the devil made me do it


I’ll admit that the world is a crazy place that seems to be full of evil that is typically ascribed to the temptations of Satan, Lucifer, Baphomet, or the legions of beings of other names which describe the devil and his minions. Off and on over the last couple of weeks, I’ve been researching the origins of this idea of evil and have come to the conclusion that the devil as a tempter just doesn’t exist.

I believe that evil is very real, but it arises not from an external source, but from mankind itself.

I know that this will be a very unpopular idea. There is a certain comfort in believing that evil originates from outside of us, but I think this belief is a denial of our responsibility for our parts in making this world as dysfunctional as it is. We humans are tenacious believers that we are the “good guys,” no matter how many gyrations we must do to justify what we do. The other day on the radio, a researcher said that the more creative a person is, the more likely he (or she) will tend to see himself as one of the “white hats,” even if he should have holes cut in the hat for horns. Anyway, how else could opposing sides in a war all believe God is on their side and against the enemy?

Lest you think that I am not a believer in God, I believe that the deity exercises a kind of benign neglect towards all creation. “Good” and “evil” are human concepts, not divine. We want to divide the world into pure light and dark, but the reality is that all vision depends on highlights and shadow.

As bad as I know the outside world is, I just don’t see it here. I spend week after week in seclusion, and I believe I am as quarantined from evil here as I am quarantined from disease. Sure, we have bad things in the vicinity such as rattlesnakes and scorpions, but they are only bad when these creatures come into contact with me or my dogs and I find them to be inconvenient to my purposes. Nature has no principles; it makes no distinction between good and evil. If I weren’t in the picture, these creatures would be just fine.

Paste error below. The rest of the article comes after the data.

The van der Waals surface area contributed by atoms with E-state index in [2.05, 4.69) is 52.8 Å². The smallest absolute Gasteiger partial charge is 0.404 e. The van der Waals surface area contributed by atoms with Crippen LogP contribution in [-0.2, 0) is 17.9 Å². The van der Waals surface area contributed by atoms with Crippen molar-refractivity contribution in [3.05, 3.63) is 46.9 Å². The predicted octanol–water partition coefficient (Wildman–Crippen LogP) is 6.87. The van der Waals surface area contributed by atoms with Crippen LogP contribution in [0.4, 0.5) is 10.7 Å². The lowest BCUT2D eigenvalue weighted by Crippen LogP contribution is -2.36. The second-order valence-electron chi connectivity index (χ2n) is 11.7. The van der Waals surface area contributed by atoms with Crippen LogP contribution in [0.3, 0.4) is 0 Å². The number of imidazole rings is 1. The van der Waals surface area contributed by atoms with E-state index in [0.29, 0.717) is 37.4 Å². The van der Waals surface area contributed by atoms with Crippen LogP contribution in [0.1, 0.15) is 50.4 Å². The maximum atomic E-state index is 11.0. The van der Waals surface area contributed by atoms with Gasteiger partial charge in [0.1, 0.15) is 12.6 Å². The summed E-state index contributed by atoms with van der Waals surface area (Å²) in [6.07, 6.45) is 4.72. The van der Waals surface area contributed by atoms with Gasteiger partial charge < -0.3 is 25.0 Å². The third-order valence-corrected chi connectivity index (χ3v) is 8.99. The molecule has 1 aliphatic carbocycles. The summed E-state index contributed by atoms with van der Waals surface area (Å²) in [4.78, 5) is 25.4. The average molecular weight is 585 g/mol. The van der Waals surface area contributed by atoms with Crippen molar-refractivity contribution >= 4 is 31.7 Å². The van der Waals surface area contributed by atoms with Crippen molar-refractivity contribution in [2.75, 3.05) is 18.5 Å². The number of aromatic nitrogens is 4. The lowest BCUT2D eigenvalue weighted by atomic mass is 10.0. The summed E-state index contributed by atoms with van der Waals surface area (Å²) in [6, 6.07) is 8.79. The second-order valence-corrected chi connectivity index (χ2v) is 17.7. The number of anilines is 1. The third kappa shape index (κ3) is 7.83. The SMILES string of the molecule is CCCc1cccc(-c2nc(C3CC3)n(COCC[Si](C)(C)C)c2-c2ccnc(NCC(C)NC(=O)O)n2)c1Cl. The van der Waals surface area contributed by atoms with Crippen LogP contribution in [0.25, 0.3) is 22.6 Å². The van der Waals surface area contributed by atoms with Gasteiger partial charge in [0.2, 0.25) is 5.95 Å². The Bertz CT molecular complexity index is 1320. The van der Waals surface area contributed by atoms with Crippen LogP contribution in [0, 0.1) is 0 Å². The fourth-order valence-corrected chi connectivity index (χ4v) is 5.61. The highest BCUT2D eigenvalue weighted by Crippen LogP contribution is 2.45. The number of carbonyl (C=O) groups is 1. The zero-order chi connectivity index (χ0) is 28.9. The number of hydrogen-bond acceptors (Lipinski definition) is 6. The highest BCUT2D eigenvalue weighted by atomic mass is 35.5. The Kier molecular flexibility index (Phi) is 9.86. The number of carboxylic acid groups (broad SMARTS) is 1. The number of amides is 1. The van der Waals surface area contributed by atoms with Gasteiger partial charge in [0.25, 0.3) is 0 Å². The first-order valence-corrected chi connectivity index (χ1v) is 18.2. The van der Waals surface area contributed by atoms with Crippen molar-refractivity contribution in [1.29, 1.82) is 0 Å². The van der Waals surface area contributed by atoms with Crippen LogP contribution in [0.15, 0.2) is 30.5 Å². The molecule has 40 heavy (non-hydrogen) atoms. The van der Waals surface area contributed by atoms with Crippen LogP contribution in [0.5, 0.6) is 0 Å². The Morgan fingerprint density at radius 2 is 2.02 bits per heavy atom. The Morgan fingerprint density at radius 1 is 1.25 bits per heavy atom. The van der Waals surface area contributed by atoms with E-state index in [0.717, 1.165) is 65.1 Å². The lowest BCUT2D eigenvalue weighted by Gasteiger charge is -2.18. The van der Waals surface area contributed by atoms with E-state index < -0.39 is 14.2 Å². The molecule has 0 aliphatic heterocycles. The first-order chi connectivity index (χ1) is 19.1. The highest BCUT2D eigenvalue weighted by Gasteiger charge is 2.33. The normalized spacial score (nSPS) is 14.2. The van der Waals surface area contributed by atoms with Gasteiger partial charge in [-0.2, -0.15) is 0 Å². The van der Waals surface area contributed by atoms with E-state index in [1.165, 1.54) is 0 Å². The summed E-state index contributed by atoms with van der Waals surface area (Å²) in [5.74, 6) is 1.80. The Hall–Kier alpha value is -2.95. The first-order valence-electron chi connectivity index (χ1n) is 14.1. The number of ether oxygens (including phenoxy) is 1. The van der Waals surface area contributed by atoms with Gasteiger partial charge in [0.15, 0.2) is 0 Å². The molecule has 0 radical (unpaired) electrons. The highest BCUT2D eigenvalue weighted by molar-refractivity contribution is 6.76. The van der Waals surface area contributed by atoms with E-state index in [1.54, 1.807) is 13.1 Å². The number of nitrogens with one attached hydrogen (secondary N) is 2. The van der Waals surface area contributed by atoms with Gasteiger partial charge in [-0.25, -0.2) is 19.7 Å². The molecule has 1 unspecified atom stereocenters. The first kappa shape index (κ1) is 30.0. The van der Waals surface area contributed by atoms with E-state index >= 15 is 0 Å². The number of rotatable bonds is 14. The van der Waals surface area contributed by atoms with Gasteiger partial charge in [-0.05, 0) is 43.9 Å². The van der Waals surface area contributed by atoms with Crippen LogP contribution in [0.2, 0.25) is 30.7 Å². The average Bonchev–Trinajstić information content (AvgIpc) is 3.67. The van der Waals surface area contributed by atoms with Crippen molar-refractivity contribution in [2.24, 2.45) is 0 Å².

Mountain lions have killed visitors, but it is the visitors who are trespassing in territories the lion considers his. We have had people murdered in the Big Bend, but it is usually human scumbags that kill or hurt others as a matter of free choice. I have even heard accounts of people who have committed ritual murders to “please” the devil, but it is most likely these heinous acts simply satisfy the perpetrators’ perverted and delusional ideas.

It is a simple question of being where you are safe and far from animals and people and phenomena of nature that are likely to hurt you.

As I mentioned in a recent post, the belief in the devil arose with the belief in monotheism. The only way that our ancestors could reconcile evil with an “all-powerful-and-good deity” was to adopt a belief in an “all-bad entity” who was conceived as a “fallen angel”—a sub-god—and thus avoid belief in a co-equal, dualistic god of evil such as believed in by the Zoroastrians.